It uses electrical components such as an electrical fan, as well as a heating system that will help maintain the temperature of the toilet. The heating system can also be used to destroy pathogens found in the waste. These toilets will need to use an electric outlet, or batteries, or both. They can also use non-electrical sources such as a wind turbine.
Dry composting toilets
Also known as a waterless composting toilet, it is either completely dry, or it uses very little water to flush. They can even be made to resemble conventional toilets.
Solar composting toilets
It is basically an electric composting toilet that utilizes solar energy to recharge batteries. Another similar variant is one that is quite complex. A glass panel is placed on top of the drain pit, this allows sunlight to penetrate and keep the microbes at optimum temperatures.
Portable composting toilet
This type of toilet is ideal for RVs and boats. It is designed for a moving environment and this is typically what is made by DIY or makeshift toilet builders.
The cost of having a composting toilet
The average price is typically around $600 for a self-contained type. While advanced toilets with many features can cost thousands. Although in general, they can cost more than the conventional toilet, you need to know that there are a few things that can affect its cost.
Composting toilets are not readily available, this is why they can cost a lot. Another thing is that conventional toilets install to an existing plumbing system. And these septic systems can cost as much as $20,000 to install.
You should know that a composting toilet’s design can increase its cost. This is because ones that are designed to be more compact and be more hassle-free will most likely be also more expensive.
Do they smell?
These toilets do not actually smell for as long as it is given proper care and attention. This is, however, a factor that you should consider especially if you have a weak stomach. But you should also know that because they use aerobic bacteria, these microbes are able to get rid of the smell and produce odorless carbon monoxide as well as water vapor.
These toilets are also sealed unless you are going to use it. The ventilation will also work to get fresh air in and the gasses outside.
FAQs about composting toilets
How long will it take for the waste to turn into compost?
It actually depends on the toilet, but in general, the longer the waste composts, the better the results. Self-contained toilets will also need to be emptied out every two weeks, if you maintain the proper composting conditions, this should not be a problem. If you have a large one, it will need to be emptied a few times each year. You can also add accelerators to help speed up the composting process.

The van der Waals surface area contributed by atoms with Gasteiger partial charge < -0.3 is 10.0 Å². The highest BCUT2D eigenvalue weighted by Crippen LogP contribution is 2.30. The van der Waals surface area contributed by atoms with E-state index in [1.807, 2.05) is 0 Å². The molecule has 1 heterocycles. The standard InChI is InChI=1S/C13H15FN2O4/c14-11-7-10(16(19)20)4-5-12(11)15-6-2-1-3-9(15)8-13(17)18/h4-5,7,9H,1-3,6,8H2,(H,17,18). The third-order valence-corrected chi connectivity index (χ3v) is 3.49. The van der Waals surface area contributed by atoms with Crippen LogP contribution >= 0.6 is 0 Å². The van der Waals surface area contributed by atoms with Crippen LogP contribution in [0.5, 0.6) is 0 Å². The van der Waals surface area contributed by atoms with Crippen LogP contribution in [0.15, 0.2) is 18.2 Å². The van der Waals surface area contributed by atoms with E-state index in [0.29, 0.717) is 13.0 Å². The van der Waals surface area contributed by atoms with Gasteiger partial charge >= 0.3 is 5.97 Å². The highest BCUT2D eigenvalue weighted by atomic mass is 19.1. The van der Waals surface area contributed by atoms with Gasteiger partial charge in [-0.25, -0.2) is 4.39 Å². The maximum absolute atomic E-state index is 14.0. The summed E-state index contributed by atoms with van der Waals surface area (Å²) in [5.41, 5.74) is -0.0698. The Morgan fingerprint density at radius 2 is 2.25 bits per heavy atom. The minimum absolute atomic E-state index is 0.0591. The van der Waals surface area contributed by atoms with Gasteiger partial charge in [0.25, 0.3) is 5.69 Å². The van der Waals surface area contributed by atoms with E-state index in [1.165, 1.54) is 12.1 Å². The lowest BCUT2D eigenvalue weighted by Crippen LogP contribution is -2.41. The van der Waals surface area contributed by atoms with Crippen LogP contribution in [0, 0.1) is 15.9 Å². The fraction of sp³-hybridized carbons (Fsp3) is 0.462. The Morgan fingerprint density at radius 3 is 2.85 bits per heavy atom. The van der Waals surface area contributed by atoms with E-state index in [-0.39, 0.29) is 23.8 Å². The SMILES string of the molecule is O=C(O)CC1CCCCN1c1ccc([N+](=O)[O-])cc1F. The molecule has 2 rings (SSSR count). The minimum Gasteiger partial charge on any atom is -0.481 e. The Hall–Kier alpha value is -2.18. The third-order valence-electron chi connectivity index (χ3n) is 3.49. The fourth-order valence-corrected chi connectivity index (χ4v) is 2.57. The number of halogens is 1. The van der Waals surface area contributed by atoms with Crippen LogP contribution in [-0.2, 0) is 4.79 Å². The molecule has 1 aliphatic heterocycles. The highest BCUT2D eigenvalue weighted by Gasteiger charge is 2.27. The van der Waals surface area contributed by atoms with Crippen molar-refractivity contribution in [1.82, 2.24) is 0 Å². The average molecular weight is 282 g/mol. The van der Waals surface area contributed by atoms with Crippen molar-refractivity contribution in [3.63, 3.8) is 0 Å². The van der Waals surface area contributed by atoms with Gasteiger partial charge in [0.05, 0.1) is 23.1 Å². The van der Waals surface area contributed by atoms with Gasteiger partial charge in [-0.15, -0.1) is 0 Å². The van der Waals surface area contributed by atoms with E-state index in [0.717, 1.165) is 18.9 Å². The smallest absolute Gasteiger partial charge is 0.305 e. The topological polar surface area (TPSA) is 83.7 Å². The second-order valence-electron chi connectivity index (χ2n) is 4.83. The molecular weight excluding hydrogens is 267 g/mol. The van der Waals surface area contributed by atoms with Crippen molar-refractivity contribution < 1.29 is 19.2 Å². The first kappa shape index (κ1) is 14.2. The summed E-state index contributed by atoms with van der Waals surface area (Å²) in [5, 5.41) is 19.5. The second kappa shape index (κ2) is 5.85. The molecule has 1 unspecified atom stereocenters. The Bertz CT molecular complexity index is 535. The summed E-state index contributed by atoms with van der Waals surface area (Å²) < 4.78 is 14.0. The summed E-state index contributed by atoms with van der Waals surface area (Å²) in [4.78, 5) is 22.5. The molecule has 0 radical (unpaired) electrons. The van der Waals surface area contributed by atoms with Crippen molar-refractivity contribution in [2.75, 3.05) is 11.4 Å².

Where should my compost go?
You need to follow the state’s laws when disposing urine and composted waste. You should also refer to the manufacturer’s guidelines for its disposal. In most cases, it can be placed inside the garbage bag so that the owners will not have to see the compost. If you want to use it for plants, be sure to use it on non-edible ones. Although composting destroys pathogens, you might not want to risk it.
What about toilet paper?
You can use toilet paper for as long as it is 1 ply. You should not put feminine hygiene products inside it.
How is a composting toilet installed?
These toilets can actually be installed on your own, or you can ask a local handyman to do it for you. The most complicated part would have to be setting up the ventilation since it will require an intake line through the wall and an exhaust up the ceiling. This is why you might want to install the toilet at the right spot.
If you have a central system, then you should consider having a plumber, electrician or handyman install it properly for you.
What should I do with greywater?
Greywater is the wastewater that comes from the house with little biological material. To dispose of it, you can use a leach field to process and evaporate it.
Should I expect to do some maintenance?
Keep in mind that maintenance is very minimal, but they can make or break your composting toilet. For basic ones, you can add carbon material regularly, and make sure that you mix the compost. If you have an expensive one, the toilet might be able to do this automatically.
Units installed in cabins must be winterized. Depending on the model, you can choose to follow the manufacturer’s guidelines, unplug the unit, and shut off the water so you can store the toilet in a properly heated area